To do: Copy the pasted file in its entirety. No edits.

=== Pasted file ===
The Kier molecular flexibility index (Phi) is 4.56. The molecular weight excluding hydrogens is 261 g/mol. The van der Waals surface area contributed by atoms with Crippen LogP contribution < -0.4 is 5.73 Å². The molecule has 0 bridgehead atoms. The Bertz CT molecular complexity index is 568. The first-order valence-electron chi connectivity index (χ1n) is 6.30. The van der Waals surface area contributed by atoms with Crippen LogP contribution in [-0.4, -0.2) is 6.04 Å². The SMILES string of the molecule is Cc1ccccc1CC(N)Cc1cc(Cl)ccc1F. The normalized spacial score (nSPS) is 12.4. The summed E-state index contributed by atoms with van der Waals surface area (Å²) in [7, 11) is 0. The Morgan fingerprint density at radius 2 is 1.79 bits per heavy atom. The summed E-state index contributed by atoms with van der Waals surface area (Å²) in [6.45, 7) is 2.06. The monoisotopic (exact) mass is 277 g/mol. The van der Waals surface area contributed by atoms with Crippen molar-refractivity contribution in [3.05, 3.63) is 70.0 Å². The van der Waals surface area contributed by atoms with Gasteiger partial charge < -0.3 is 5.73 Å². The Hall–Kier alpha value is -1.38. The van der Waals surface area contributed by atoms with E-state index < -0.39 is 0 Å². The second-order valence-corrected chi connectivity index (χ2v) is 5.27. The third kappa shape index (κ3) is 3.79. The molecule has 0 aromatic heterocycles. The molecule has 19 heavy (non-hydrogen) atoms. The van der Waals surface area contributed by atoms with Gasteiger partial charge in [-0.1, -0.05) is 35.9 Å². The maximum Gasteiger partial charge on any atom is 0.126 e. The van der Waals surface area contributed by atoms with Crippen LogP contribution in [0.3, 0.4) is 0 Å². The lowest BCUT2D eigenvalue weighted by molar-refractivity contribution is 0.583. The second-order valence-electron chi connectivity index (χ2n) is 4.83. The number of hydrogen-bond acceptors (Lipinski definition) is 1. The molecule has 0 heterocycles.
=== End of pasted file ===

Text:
The Kier molecular flexibility index (Phi) is 4.56. The molecular weight excluding hydrogens is 261 g/mol. The van der Waals surface area contributed by atoms with Crippen LogP contribution < -0.4 is 5.73 Å². The molecule has 0 bridgehead atoms. The Bertz CT molecular complexity index is 568. The first-order valence-electron chi connectivity index (χ1n) is 6.30. The van der Waals surface area contributed by atoms with Crippen LogP contribution in [-0.4, -0.2) is 6.04 Å². The SMILES string of the molecule is Cc1ccccc1CC(N)Cc1cc(Cl)ccc1F. The normalized spacial score (nSPS) is 12.4. The summed E-state index contributed by atoms with van der Waals surface area (Å²) in [7, 11) is 0. The Morgan fingerprint density at radius 2 is 1.79 bits per heavy atom. The summed E-state index contributed by atoms with van der Waals surface area (Å²) in [6.45, 7) is 2.06. The monoisotopic (exact) mass is 277 g/mol. The van der Waals surface area contributed by atoms with Crippen molar-refractivity contribution in [3.05, 3.63) is 70.0 Å². The van der Waals surface area contributed by atoms with Gasteiger partial charge < -0.3 is 5.73 Å². The Hall–Kier alpha value is -1.38. The van der Waals surface area contributed by atoms with E-state index < -0.39 is 0 Å². The second-order valence-corrected chi connectivity index (χ2v) is 5.27. The third kappa shape index (κ3) is 3.79. The molecule has 0 aromatic heterocycles. The molecule has 19 heavy (non-hydrogen) atoms. The van der Waals surface area contributed by atoms with Gasteiger partial charge in [-0.1, -0.05) is 35.9 Å². The maximum Gasteiger partial charge on any atom is 0.126 e. The van der Waals surface area contributed by atoms with Crippen LogP contribution in [0.3, 0.4) is 0 Å². The lowest BCUT2D eigenvalue weighted by molar-refractivity contribution is 0.583. The second-order valence-electron chi connectivity index (χ2n) is 4.83. The number of hydrogen-bond acceptors (Lipinski definition) is 1. The molecule has 0 heterocycles.